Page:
Reheat your tomato sauce if necessary. Serve, either atop the potatoes or in a separate serving dish, sprinkled with the parsley, cheese (if using) and lemon rind.

bravas

beans

Broad Beans with Chorizo and Lemon

Serves 8 as a tapas dish
  • 250g frozen or fresh double podded broad beans
  • 1 chorizo sausage, skinned and roughly chopped (I like to crumble mine into rough chunks by hand)
  • 1/2 long red chilli, finely sliced (remove seeds if you wish)
  • 2 garlic cloves, peeled and crushed
  • sea salt and freshly ground black pepper
  • finely grated zest from 1 lemon
  • a dash of sherry vinegar
  • 1 tbsp extra virgin olive oil
  • handful of fresh parsley, washed, leaves picked
  • lemon wedges, to serve

Heat the oil in a heavy-based frying pan over medium heat. Add the chorizo and cook, stirring occasionally, until the oil starts to separate and the meat starts to crisp up. Add in the crushed garlic, chilli and broad beans. Cook, stirring occasionally, until the broad beans are slightly golden and crisp.

Pour over a little sherry vinegar and sprinkle over the parsley leaves and lemon zest. Mix well and season to taste.

Transfer into a serving dish and top with the lemon wedges. I like to eat these broad beans with a squeeze of lemon juice to cut through the rich oil of the chorizo.

beans3

icecream

Dulce de Leche Ice Cream

Adapted from this recipe by Mariana Crespo, Epicurious

Makes 1.5 litres

  • 2 cups full-cream milk
  • 1 cup pure cream (not whipping cream)
  • 350g dulce de leche (Argentinean caramel, I used El Asador brand)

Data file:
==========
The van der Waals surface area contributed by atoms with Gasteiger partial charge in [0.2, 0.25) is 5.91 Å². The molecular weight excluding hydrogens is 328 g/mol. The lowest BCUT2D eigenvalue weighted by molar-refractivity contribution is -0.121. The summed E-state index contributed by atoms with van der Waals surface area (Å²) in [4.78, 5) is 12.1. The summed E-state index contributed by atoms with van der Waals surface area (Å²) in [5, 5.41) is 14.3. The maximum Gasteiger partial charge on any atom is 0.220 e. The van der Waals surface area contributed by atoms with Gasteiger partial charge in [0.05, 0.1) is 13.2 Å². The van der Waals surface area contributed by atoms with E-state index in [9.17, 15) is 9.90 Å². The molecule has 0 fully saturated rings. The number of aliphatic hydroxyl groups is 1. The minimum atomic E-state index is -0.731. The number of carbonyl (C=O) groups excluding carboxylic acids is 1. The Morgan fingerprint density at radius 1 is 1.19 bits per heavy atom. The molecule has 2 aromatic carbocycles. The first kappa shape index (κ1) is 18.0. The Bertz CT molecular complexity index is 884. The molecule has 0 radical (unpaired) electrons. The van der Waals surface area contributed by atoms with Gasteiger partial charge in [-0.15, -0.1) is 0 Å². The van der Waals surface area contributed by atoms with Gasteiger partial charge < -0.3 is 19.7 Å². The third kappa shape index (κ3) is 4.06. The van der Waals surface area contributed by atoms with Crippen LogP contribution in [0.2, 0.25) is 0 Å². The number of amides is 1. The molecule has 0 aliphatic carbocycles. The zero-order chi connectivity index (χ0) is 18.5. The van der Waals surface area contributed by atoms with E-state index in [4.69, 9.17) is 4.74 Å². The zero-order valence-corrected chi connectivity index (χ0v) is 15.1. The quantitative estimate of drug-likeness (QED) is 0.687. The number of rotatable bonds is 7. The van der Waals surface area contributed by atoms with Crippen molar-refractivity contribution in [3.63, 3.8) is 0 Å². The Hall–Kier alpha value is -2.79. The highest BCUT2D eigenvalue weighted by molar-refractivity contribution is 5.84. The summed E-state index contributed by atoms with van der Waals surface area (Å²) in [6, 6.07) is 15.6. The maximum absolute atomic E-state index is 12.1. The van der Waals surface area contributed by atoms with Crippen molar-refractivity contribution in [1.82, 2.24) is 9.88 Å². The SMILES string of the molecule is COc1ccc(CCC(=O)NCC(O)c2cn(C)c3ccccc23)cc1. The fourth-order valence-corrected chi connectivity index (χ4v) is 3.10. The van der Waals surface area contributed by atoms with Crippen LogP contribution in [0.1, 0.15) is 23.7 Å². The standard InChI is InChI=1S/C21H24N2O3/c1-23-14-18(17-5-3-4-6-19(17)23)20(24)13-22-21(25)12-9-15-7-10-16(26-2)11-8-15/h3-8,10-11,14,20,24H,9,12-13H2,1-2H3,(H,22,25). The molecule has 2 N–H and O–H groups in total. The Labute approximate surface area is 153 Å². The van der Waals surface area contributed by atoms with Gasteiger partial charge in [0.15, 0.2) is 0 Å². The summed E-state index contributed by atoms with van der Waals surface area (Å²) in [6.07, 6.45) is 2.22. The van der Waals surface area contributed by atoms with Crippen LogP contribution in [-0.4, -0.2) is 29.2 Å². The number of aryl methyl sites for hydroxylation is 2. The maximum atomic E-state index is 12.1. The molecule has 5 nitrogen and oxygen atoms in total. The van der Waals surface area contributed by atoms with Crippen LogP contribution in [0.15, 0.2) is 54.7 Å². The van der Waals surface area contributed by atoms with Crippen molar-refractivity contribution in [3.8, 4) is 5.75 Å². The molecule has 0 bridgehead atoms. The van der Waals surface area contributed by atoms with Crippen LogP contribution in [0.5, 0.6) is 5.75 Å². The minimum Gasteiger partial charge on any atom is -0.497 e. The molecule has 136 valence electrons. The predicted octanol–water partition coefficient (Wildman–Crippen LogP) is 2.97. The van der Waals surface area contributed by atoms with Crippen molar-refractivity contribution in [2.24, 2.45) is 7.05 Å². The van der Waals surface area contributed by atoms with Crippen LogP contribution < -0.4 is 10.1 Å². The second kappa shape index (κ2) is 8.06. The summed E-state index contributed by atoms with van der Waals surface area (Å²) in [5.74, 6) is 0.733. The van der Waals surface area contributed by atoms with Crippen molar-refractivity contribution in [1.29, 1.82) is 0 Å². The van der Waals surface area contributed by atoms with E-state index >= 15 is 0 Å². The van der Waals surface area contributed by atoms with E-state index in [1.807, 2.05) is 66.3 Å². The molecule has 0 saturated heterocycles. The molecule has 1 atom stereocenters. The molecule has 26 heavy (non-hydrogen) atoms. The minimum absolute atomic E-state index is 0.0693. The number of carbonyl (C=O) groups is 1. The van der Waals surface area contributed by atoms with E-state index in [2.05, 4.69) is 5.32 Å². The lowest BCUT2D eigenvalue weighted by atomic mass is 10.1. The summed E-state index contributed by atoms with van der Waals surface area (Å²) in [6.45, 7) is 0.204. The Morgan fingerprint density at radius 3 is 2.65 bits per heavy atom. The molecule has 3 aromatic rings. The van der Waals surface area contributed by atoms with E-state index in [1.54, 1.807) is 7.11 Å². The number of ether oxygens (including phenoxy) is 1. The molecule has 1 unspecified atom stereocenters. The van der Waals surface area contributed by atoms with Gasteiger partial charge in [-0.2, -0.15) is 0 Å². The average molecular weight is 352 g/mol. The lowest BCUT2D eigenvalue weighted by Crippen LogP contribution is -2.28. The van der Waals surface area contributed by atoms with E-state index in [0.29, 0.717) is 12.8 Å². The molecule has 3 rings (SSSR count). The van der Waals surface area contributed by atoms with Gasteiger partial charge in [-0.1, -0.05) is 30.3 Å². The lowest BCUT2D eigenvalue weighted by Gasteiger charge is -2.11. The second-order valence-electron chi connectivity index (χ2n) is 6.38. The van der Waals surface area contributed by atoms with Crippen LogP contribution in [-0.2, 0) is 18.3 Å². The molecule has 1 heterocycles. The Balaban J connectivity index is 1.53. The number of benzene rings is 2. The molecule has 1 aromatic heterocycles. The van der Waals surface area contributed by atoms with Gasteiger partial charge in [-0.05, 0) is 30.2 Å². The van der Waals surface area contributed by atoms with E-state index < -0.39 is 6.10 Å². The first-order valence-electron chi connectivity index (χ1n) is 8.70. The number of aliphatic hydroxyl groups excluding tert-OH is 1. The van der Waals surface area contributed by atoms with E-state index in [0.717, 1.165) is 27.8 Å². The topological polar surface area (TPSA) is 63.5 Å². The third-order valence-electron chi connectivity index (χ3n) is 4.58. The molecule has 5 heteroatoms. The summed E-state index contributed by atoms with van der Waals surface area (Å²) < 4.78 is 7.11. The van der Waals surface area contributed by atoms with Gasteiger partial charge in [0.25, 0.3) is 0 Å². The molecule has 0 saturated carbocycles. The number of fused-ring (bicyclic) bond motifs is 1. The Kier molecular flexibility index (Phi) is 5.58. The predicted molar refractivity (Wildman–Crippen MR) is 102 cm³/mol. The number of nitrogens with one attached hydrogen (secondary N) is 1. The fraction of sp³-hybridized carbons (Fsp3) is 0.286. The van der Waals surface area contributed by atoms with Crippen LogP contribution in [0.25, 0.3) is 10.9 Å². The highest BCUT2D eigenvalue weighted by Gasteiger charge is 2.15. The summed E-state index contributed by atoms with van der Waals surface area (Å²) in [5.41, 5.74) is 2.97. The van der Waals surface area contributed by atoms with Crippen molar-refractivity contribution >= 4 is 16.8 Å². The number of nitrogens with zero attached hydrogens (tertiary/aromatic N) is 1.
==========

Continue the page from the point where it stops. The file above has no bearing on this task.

• 1/8 tsp pure vanilla extract

Add the milk and cream to a large, heavy-based saucepan over medium heat. Allow to boil, then immediately remove from the heat. Add the dulce de leche and whisk continuously until smooth. Whisk in the vanilla. Taste and add a little salt if desired. Transfer into a bowl or airtight container, then refrigerate for 3 hours or preferably overnight.

When completely chilled, pass the mixture through a fine sieve to remove any lumps. Pour into an ice cream maker and process according to directions. Transfer into an airtight container and place in the freezer until ready to serve.

We served this ice cream alongside warm churros, brownies, plentiful chocolate sauce and peanut praline. Absolute bliss.

brownies dipThanks again to Jemima, Lexi, Matt, Alyssa and Aaron for being wonderful cooking, drinking, cleaning, inventing and dancing buddies over the past two feast nights. It’s been grand.

Check out Matt’s photos from the feast night and his and Alyssa’s recipes for chorizo and olives in cider, paprika chicken wings and churros with chocolate sauce here.

Follow this link to see Jemima’s post and her and Lexi’s recipes for spiced cauliflower, cider-braised pork belly, croquettes and snickers brownies with chilli chocolate sauce.

porkbelly pbdone2cookingpbgiving

Garlic Kale with Mushrooms, Chorizo and a Sunny Egg

plate

I arrived home from work today carting some free range eggs, rolled oats and a giant bunch of kale from Gingin Organics. After greeting my husband, I wearily peered into the fridge for dinner inspiration.

“I feel like eating something virtuous tonight” I stated, retrieving a brown paper bag full of garlic from the vegetable drawer. Aaron looked at me pitifully, “…does that mean we’re not eating meat?”. I grinned, gesturing to the carton of free range eggs on the counter. “I’m poaching eggs. There will definitely be protein”.

His sad eyes drifted to a plastic wrapped chorizo sausage in the refrigerator, then back to me. “Uh… and sausage?”. “Okay”, I relented. He beamed, retreating from the room in satisfaction.

kalebowl

Ah, men and their meat consumption. As for me, I was just excited about eating a bucket load of sauteed kale. Green, salubrious, leafy goodness with fragrant garlic, sauteed mushrooms and a runny poached egg. The chorizo definitely added a beautiful savoury punch to the dish, but to be honest, I wouldn’t have missed it. The mushrooms, chilli flakes and walnuts created a beautiful ‘meatiness’ of their own that required no further embellishment.